Children rely on the structure of daily routines to feel safe. A natural disaster, such as a hurricane, may require your family to leave home and stray away from daily routine. This can cause children to become anxious, confused or frightened.
How you react to an emergency will give your children clues on how to act. If you react with alarm, your child may become more afraid. They will see your fear as proof that the danger is real. If you seem overcome with a sense of loss, your child may feel their losses more strongly as well.
Disasters often strike quickly and without warning. They can be traumatic for children, especially if they don't know what to do. Provide guidance and reassurance to help ease their fears and emotional stress.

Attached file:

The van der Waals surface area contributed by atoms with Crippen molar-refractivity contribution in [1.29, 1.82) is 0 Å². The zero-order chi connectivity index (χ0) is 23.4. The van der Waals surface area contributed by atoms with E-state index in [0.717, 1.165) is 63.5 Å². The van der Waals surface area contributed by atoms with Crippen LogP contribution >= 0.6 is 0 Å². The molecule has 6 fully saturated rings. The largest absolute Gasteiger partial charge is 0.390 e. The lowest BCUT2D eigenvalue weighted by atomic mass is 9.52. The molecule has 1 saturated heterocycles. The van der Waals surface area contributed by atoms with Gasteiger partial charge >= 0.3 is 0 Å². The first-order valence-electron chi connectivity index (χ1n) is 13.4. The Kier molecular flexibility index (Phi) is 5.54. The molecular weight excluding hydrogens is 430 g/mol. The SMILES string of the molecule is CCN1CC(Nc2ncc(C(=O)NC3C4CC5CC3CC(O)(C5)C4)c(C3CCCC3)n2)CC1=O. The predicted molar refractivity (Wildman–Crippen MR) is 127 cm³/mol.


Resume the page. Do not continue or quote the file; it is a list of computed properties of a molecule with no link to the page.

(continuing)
Keep in constant communication with your children before and during a hurricane. Talk with them about your family’s plans and let them help gather supplies.
Consider assembling a child-friendly evacuation kit. This could include toys, games or stuffed animals – items that provide your children with a sense of comfort and stability, but do not necessarily require power, batteries or electricity. Let your children choose these items as it gives them a sense of control; they will know what is important to them.